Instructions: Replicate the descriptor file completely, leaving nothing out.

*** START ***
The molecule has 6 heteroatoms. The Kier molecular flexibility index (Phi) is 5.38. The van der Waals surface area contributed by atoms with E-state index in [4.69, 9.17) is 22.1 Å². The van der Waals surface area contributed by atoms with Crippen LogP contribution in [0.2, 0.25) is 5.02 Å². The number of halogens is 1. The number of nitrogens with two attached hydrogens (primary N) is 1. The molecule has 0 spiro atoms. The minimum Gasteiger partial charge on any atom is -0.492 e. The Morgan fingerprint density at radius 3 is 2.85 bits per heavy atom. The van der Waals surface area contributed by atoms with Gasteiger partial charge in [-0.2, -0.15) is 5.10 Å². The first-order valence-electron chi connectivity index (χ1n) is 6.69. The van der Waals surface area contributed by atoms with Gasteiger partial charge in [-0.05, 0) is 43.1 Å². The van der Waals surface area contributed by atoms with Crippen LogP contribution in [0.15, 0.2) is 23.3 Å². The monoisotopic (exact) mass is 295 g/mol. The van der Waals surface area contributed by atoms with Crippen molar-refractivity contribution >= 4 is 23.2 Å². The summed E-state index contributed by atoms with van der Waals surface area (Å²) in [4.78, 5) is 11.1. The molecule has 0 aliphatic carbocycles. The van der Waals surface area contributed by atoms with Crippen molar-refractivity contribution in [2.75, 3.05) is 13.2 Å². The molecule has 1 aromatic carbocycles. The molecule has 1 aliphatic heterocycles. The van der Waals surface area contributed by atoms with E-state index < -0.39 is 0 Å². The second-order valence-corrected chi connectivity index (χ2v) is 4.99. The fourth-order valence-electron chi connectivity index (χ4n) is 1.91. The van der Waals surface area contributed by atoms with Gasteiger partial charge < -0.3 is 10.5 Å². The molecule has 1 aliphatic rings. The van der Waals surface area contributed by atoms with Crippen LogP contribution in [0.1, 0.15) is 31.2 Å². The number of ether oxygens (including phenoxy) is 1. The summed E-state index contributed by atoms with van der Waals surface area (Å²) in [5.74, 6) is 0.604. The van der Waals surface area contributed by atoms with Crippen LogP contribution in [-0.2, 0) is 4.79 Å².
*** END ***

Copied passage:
The molecule has 6 heteroatoms. The Kier molecular flexibility index (Phi) is 5.38. The van der Waals surface area contributed by atoms with E-state index in [4.69, 9.17) is 22.1 Å². The van der Waals surface area contributed by atoms with Crippen LogP contribution in [0.2, 0.25) is 5.02 Å². The number of halogens is 1. The number of nitrogens with two attached hydrogens (primary N) is 1. The molecule has 0 spiro atoms. The minimum Gasteiger partial charge on any atom is -0.492 e. The Morgan fingerprint density at radius 3 is 2.85 bits per heavy atom. The van der Waals surface area contributed by atoms with Gasteiger partial charge in [-0.2, -0.15) is 5.10 Å². The first-order valence-electron chi connectivity index (χ1n) is 6.69. The van der Waals surface area contributed by atoms with Gasteiger partial charge in [-0.05, 0) is 43.1 Å². The van der Waals surface area contributed by atoms with Crippen LogP contribution in [0.15, 0.2) is 23.3 Å². The monoisotopic (exact) mass is 295 g/mol. The van der Waals surface area contributed by atoms with Crippen molar-refractivity contribution >= 4 is 23.2 Å². The summed E-state index contributed by atoms with van der Waals surface area (Å²) in [4.78, 5) is 11.1. The molecule has 0 aliphatic carbocycles. The van der Waals surface area contributed by atoms with Crippen molar-refractivity contribution in [2.75, 3.05) is 13.2 Å². The molecule has 1 aromatic carbocycles. The molecule has 1 aliphatic heterocycles. The van der Waals surface area contributed by atoms with E-state index < -0.39 is 0 Å². The second-order valence-corrected chi connectivity index (χ2v) is 4.99. The fourth-order valence-electron chi connectivity index (χ4n) is 1.91. The van der Waals surface area contributed by atoms with Gasteiger partial charge < -0.3 is 10.5 Å². The molecule has 1 aliphatic rings. The van der Waals surface area contributed by atoms with Crippen LogP contribution in [0.1, 0.15) is 31.2 Å². The number of ether oxygens (including phenoxy) is 1. The summed E-state index contributed by atoms with van der Waals surface area (Å²) in [5.74, 6) is 0.604. The van der Waals surface area contributed by atoms with Crippen LogP contribution in [-0.2, 0) is 4.79 Å².